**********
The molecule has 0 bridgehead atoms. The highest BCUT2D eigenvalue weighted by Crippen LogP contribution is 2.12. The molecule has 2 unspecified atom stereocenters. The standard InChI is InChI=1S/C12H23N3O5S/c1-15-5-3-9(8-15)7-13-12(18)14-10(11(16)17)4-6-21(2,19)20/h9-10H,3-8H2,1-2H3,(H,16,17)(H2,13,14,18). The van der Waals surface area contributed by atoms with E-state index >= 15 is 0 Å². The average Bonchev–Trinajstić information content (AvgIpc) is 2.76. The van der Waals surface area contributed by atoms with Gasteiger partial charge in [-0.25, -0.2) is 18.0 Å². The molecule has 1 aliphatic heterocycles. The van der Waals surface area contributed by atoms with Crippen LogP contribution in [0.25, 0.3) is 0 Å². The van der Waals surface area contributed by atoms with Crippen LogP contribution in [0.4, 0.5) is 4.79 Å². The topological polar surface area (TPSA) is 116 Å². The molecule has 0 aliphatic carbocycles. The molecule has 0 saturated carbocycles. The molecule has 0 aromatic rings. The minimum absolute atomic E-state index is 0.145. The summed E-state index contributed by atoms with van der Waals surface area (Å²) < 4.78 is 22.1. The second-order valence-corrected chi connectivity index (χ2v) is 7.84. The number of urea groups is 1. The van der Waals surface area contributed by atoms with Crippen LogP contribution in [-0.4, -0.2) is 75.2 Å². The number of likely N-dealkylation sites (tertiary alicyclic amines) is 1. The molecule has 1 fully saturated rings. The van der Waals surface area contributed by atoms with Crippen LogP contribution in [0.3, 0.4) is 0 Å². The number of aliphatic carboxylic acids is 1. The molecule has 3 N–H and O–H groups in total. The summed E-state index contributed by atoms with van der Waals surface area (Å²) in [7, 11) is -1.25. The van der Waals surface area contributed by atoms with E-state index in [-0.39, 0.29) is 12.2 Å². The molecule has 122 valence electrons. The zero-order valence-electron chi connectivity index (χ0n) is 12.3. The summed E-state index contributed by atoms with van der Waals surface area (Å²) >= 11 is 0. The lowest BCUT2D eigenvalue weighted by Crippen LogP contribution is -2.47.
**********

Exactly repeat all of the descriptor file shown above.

The molecule has 0 bridgehead atoms. The highest BCUT2D eigenvalue weighted by Crippen LogP contribution is 2.12. The molecule has 2 unspecified atom stereocenters. The standard InChI is InChI=1S/C12H23N3O5S/c1-15-5-3-9(8-15)7-13-12(18)14-10(11(16)17)4-6-21(2,19)20/h9-10H,3-8H2,1-2H3,(H,16,17)(H2,13,14,18). The van der Waals surface area contributed by atoms with E-state index >= 15 is 0 Å². The average Bonchev–Trinajstić information content (AvgIpc) is 2.76. The van der Waals surface area contributed by atoms with Gasteiger partial charge in [-0.25, -0.2) is 18.0 Å². The molecule has 1 aliphatic heterocycles. The van der Waals surface area contributed by atoms with Crippen LogP contribution in [0.25, 0.3) is 0 Å². The van der Waals surface area contributed by atoms with Crippen LogP contribution in [0.4, 0.5) is 4.79 Å². The topological polar surface area (TPSA) is 116 Å². The molecule has 0 aliphatic carbocycles. The molecule has 0 saturated carbocycles. The molecule has 0 aromatic rings. The minimum absolute atomic E-state index is 0.145. The summed E-state index contributed by atoms with van der Waals surface area (Å²) < 4.78 is 22.1. The second-order valence-corrected chi connectivity index (χ2v) is 7.84. The number of urea groups is 1. The van der Waals surface area contributed by atoms with Crippen LogP contribution in [-0.4, -0.2) is 75.2 Å². The number of likely N-dealkylation sites (tertiary alicyclic amines) is 1. The molecule has 1 fully saturated rings. The van der Waals surface area contributed by atoms with Crippen LogP contribution in [0.3, 0.4) is 0 Å². The number of aliphatic carboxylic acids is 1. The molecule has 3 N–H and O–H groups in total. The summed E-state index contributed by atoms with van der Waals surface area (Å²) in [7, 11) is -1.25. The van der Waals surface area contributed by atoms with E-state index in [-0.39, 0.29) is 12.2 Å². The molecule has 122 valence electrons. The zero-order valence-electron chi connectivity index (χ0n) is 12.3. The summed E-state index contributed by atoms with van der Waals surface area (Å²) >= 11 is 0. The lowest BCUT2D eigenvalue weighted by Crippen LogP contribution is -2.47.